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How can someone hack my PC if I am connecting to the internet through NAT?

Private IP addresses (172., 192. etc.) are not routable addresses, and not visible to the outside world due to NATing.
Even if some incoming traffic for these private IPs does hit a border router, I guess most commercial routers would be configured to not route the traffic.

So, does this, in any way, imply that my system, being on a private IP (172.) inside my University network, is safe from attacks from outside?

I agree that inside attacks can very well occur, but what about any adversary wanting to target me from outside?


No. Though reducing your direct exposure to the Internet with NAT does reduce some risks as long as you are on an Internet connected network there are many ways for attackers to reach you.

Examples of tactics that evade or ignore NAT (not complete):

  • application vulnerabilities in client/server (web browser) or peer to peer software (Skype) you run.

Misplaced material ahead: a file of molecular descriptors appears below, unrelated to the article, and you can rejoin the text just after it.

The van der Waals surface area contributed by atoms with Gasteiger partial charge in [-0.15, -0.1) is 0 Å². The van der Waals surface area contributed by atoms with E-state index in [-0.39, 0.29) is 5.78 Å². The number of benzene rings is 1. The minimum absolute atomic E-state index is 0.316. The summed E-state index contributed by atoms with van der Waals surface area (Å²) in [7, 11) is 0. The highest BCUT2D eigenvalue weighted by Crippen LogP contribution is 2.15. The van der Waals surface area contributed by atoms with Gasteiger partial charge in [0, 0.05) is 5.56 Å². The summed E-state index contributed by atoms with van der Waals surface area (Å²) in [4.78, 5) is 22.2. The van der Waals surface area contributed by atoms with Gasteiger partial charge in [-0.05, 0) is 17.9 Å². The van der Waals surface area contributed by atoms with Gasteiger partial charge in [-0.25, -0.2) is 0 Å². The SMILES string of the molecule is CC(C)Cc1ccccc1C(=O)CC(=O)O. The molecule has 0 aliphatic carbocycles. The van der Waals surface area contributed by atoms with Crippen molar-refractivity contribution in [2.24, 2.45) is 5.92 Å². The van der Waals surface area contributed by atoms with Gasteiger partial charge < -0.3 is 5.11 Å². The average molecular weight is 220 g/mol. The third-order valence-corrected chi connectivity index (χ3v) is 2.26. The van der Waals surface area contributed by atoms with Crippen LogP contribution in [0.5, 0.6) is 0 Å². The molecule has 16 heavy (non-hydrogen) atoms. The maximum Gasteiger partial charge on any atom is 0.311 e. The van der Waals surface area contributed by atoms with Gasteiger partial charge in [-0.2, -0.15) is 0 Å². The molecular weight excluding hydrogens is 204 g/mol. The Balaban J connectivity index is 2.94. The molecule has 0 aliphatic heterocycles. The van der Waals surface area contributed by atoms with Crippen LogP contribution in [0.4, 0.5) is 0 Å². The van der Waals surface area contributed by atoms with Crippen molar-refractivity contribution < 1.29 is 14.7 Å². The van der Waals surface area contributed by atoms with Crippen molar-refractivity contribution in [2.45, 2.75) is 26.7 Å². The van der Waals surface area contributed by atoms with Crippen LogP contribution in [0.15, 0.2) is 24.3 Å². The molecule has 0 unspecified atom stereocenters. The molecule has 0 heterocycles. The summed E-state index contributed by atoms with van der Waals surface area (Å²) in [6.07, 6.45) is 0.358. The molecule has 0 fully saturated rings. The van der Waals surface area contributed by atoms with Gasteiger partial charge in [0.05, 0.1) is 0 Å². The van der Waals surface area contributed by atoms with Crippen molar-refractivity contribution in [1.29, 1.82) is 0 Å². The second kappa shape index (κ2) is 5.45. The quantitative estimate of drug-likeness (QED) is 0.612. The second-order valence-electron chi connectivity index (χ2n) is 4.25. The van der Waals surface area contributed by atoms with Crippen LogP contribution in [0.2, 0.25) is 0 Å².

• phishing emails or fake websites with malicious payload or links to attacker sites
  • "drive-by" malware embedded in ads on otherwise legitimate sites
  • IPv6 (if enabled) usually does not use NAT
  • attacks within VPN or GRE tunnels
  • 1
    IPv6 does NOT evade or ignore NAT.
    – user10211
    Aug 30 '12 at 13:45
  • IPv4 NAT would be completely irrelevant to IPv6 if active. If the router and hosts have IPv6 enabled connections may be NATed or permitted depending on the default dual-stack configurations. I admit this is a bit of a stretch but I threw it in anyway for flavour.
    – adric
    Aug 30 '12 at 13:50

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